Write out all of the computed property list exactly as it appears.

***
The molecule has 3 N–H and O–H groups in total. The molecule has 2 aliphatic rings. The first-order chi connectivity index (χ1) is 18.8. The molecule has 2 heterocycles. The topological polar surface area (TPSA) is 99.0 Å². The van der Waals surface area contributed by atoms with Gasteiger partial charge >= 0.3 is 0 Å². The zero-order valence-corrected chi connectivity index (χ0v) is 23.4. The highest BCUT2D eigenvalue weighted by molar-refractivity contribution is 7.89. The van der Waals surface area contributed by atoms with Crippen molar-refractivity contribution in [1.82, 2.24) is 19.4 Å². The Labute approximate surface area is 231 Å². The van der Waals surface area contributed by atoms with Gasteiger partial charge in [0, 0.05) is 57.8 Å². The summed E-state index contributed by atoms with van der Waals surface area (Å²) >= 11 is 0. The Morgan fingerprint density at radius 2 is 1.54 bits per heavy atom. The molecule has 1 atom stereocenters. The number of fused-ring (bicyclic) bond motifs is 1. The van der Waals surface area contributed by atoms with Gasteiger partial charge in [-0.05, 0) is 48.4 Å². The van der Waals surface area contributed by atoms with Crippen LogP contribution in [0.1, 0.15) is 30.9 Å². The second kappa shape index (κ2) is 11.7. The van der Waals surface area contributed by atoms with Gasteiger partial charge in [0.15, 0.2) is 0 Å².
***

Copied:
The molecule has 3 N–H and O–H groups in total. The molecule has 2 aliphatic rings. The first-order chi connectivity index (χ1) is 18.8. The molecule has 2 heterocycles. The topological polar surface area (TPSA) is 99.0 Å². The van der Waals surface area contributed by atoms with Gasteiger partial charge >= 0.3 is 0 Å². The zero-order valence-corrected chi connectivity index (χ0v) is 23.4. The highest BCUT2D eigenvalue weighted by molar-refractivity contribution is 7.89. The van der Waals surface area contributed by atoms with Crippen molar-refractivity contribution in [1.82, 2.24) is 19.4 Å². The Labute approximate surface area is 231 Å². The van der Waals surface area contributed by atoms with Gasteiger partial charge in [0, 0.05) is 57.8 Å². The summed E-state index contributed by atoms with van der Waals surface area (Å²) >= 11 is 0. The Morgan fingerprint density at radius 2 is 1.54 bits per heavy atom. The molecule has 1 atom stereocenters. The number of fused-ring (bicyclic) bond motifs is 1. The van der Waals surface area contributed by atoms with Gasteiger partial charge in [-0.05, 0) is 48.4 Å². The van der Waals surface area contributed by atoms with Crippen LogP contribution in [0.1, 0.15) is 30.9 Å². The second kappa shape index (κ2) is 11.7. The van der Waals surface area contributed by atoms with Gasteiger partial charge in [0.15, 0.2) is 0 Å².